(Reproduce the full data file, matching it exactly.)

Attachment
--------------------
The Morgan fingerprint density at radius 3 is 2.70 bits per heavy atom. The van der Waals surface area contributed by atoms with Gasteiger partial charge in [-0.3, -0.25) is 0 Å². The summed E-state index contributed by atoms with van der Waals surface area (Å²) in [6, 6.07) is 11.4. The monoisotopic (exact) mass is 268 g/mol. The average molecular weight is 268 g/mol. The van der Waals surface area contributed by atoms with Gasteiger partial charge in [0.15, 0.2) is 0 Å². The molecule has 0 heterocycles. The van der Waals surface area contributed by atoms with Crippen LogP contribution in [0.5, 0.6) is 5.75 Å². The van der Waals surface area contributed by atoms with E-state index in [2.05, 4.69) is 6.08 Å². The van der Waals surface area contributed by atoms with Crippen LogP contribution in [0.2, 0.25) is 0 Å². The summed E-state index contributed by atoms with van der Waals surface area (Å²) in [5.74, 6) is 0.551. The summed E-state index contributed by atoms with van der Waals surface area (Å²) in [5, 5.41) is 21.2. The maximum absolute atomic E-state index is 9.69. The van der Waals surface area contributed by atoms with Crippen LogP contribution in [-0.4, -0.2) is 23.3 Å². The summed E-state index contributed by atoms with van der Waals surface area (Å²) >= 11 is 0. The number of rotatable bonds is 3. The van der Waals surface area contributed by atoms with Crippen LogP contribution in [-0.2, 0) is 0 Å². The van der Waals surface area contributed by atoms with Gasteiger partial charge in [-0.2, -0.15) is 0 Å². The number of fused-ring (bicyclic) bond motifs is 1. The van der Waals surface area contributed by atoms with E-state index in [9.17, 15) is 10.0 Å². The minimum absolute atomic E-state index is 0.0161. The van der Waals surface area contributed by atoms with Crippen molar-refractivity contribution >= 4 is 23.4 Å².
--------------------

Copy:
The Morgan fingerprint density at radius 3 is 2.70 bits per heavy atom. The van der Waals surface area contributed by atoms with Gasteiger partial charge in [-0.3, -0.25) is 0 Å². The summed E-state index contributed by atoms with van der Waals surface area (Å²) in [6, 6.07) is 11.4. The monoisotopic (exact) mass is 268 g/mol. The average molecular weight is 268 g/mol. The van der Waals surface area contributed by atoms with Gasteiger partial charge in [0.15, 0.2) is 0 Å². The molecule has 0 heterocycles. The van der Waals surface area contributed by atoms with Crippen LogP contribution in [0.5, 0.6) is 5.75 Å². The van der Waals surface area contributed by atoms with E-state index in [2.05, 4.69) is 6.08 Å². The van der Waals surface area contributed by atoms with Crippen LogP contribution in [0.2, 0.25) is 0 Å². The summed E-state index contributed by atoms with van der Waals surface area (Å²) in [5.74, 6) is 0.551. The summed E-state index contributed by atoms with van der Waals surface area (Å²) in [5, 5.41) is 21.2. The maximum absolute atomic E-state index is 9.69. The van der Waals surface area contributed by atoms with Crippen LogP contribution in [-0.4, -0.2) is 23.3 Å². The summed E-state index contributed by atoms with van der Waals surface area (Å²) >= 11 is 0. The number of rotatable bonds is 3. The van der Waals surface area contributed by atoms with Crippen LogP contribution in [-0.2, 0) is 0 Å². The van der Waals surface area contributed by atoms with Gasteiger partial charge in [-0.2, -0.15) is 0 Å². The number of fused-ring (bicyclic) bond motifs is 1. The van der Waals surface area contributed by atoms with E-state index in [9.17, 15) is 10.0 Å². The minimum absolute atomic E-state index is 0.0161. The van der Waals surface area contributed by atoms with Crippen molar-refractivity contribution >= 4 is 23.4 Å².